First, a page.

Although the benefits of practicing sports are unquestionable, it can contribute to the spread of skin diseases. Mechanical trauma, exposure to environmental and infectious agents, and contact with the skin of other athletes increase the chances of getting an infection. In contact sports, skin infections are responsible for up to 20% of lost training and competition time. In the USA, skin infections, with an incidence of 8.5–20.9%, are the 2nd cause (following upper respiratory infections) of all medical consultations among young wrestlers. The high morbidity of skin diseases poses a great challenge for the diagnosis and treatment of skin infections in athletes practicing contact sports, for whom recommendations may differ from those in the general population. In this review paper, we summarize and discuss the management of infectious diseases of the skin in contact sports. The review shows that the most frequent among athletes are bacterial infections, including folliculitis, erysipelas, furuncles and inflammation of the subcutaneous tissue; viral infections caused by herpes simplex virus, human papilloma virus and molluscum contagiosum virus; fungal infections such as tinea; and infestations, including pediculosis and scabies. Preventing the spread of the infection is the 2nd most important aspect of treatment, following pharmacotherapy. This includes avoiding contact with other athletes, protection or removal of lesions, disinfection of common sports equipment, not sharing towels or other personal equipment. We conclude that protecting against infection and transmission of pathogens in sports teams is crucial in avoiding unnecessary morbidity and minimizing disruption to the training and competition schedule.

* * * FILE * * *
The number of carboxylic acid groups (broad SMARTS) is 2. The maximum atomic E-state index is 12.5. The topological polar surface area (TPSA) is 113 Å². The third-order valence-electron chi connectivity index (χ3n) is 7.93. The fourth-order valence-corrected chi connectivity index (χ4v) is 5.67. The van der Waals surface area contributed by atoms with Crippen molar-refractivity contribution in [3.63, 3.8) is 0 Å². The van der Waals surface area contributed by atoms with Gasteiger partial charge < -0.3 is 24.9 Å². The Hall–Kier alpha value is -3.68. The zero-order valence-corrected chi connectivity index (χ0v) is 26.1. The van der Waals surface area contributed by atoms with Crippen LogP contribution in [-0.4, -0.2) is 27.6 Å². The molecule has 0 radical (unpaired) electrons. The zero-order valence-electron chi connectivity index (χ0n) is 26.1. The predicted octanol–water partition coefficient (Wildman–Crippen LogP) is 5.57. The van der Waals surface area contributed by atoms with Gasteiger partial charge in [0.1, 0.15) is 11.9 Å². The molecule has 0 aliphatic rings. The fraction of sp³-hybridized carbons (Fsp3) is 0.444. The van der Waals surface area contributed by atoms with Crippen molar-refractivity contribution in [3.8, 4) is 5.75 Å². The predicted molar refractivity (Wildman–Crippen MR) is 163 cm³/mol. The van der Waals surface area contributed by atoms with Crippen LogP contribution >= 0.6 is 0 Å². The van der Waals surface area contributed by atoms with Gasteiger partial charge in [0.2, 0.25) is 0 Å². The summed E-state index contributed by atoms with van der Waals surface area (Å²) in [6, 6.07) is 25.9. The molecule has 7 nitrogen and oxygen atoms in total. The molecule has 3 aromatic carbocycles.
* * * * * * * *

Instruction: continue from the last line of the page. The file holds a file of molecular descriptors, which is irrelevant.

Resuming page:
Key words: contact sport, skin infection, wrestling, sports